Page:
At the end of the first quarter of 2013, the restaurant industry experienced continued job growth, rising turnover for both management and hourly employees, and an increase in starting salaries for unit level managers. “These results are to be expected as unemployment continues to drop, albeit slowly. At the same time, the industry has relied on new units to fuel its growth, given the flat-to-negative same store sales we have been reporting on since the middle of 2012,” says Victor Fernandez, executive director of Insights for People Report and Black Box Intelligence.
Job growth continued for the restaurant industry during the first quarter of 2013, with year-over-year restaurant employee growth averaging 0.7 percent during the first three months of the year according to the latest numbers published by People Report. In addition to the increased hiring levels reported during Q1, the expectation is for increased hiring throughout the industry during Q2. The People Report Workforce Index, which is a quarterly barometer of market pressures on employment practices for the chain restaurant industry, reflected values indicative of employment growth for all segments within the industry, with the strongest growth coming from the segments with the lower price points: quick service, fast casual, and family dining.
The restaurant industry continues to rely on hiring relatively young employees: the median age for an hourly employee hired during 2012 varied from 22 years of age for quick service companies to 25.5 years for upscale casual/fine dining. However, that metric also means that half of all employees hired are in their mid-to-late twenties or older for full service companies and what would be considered typical post-college age for quick service concepts. Furthermore, a quarter of all hourly employees hired last year were about 30 years or older for full service companies and about 28 years old for quick service. “This is very different from the typical image of the restaurant employee being a very young person just out of high school, especially in what are commonly known as ‘fast food’ restaurants,” Fernandez says.
While the industry continued to add jobs during the Q1, increased hiring also came as a result of having to fill the vacancies caused by rising turnover levels. Median annual turnover for restaurant managers increased for all industry segments during Q1 when compared with the previous quarter, with the biggest increases in turnover also happening in the fast casual/family dining and quick service segments. The only exception to this rising management turnover trend occurred in casual dining, which has reported flat annual turnover during the last three quarters.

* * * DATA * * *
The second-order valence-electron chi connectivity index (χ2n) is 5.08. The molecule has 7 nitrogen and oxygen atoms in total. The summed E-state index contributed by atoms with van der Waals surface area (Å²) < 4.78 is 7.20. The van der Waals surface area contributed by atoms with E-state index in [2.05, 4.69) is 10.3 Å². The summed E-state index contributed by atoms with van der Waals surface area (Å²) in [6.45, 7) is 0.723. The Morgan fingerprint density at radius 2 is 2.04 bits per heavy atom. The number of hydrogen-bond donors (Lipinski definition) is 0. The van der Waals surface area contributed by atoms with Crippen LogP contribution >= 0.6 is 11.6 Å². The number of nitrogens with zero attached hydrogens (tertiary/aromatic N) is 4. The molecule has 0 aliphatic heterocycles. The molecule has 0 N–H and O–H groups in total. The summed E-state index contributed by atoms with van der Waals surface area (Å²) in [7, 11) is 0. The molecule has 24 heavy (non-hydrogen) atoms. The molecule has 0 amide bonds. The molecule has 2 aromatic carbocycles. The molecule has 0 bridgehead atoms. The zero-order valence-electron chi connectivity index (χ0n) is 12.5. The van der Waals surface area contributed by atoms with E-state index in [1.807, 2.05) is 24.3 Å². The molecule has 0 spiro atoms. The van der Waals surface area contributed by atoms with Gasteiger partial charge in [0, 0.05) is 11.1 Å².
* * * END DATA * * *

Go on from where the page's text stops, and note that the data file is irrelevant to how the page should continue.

Turnover pressures are also rising for store level hourly employees across the industry. Median annual turnover increased for all segments during Q1 2013 when compared with the first quarter of 2012. The biggest increase in turnover was reported for the upscale casual/fine dining segment (6.5 percent increase); casual dining again exhibits less turnover pressures than other segments, with their annual turnover increasing by only 1.9 dining during Q1 2013 when compared with the same quarter a year ago.
As companies face the challenge of attracting a growing number of restaurant managers, pressures on starting salaries for entry-level managers continue to increase. As of March 2013, year-to-date median salaries for newly hired restaurant Assistant Managers (first level of salaried managers) increased for all industry segments, with the exception of upscale casual/fine dining, when compared with the first three months of 2012.
While the industry faced these accelerated hiring and turnover costs and rising compensation costs, sales were relatively soft during the first quarter of 2013, as reported by Black Box Intelligence, People Report’s sister company. Same-store restaurant sales were down 1.3 percent during the quarter, while same-store traffic continued to remain in negative territory with a negative 3.7 percent growth. Although April did show an improvement for same-store sales with a 0.4 percent growth rate, the improvement was not enough for the rolling 3-month rate to register positive growth.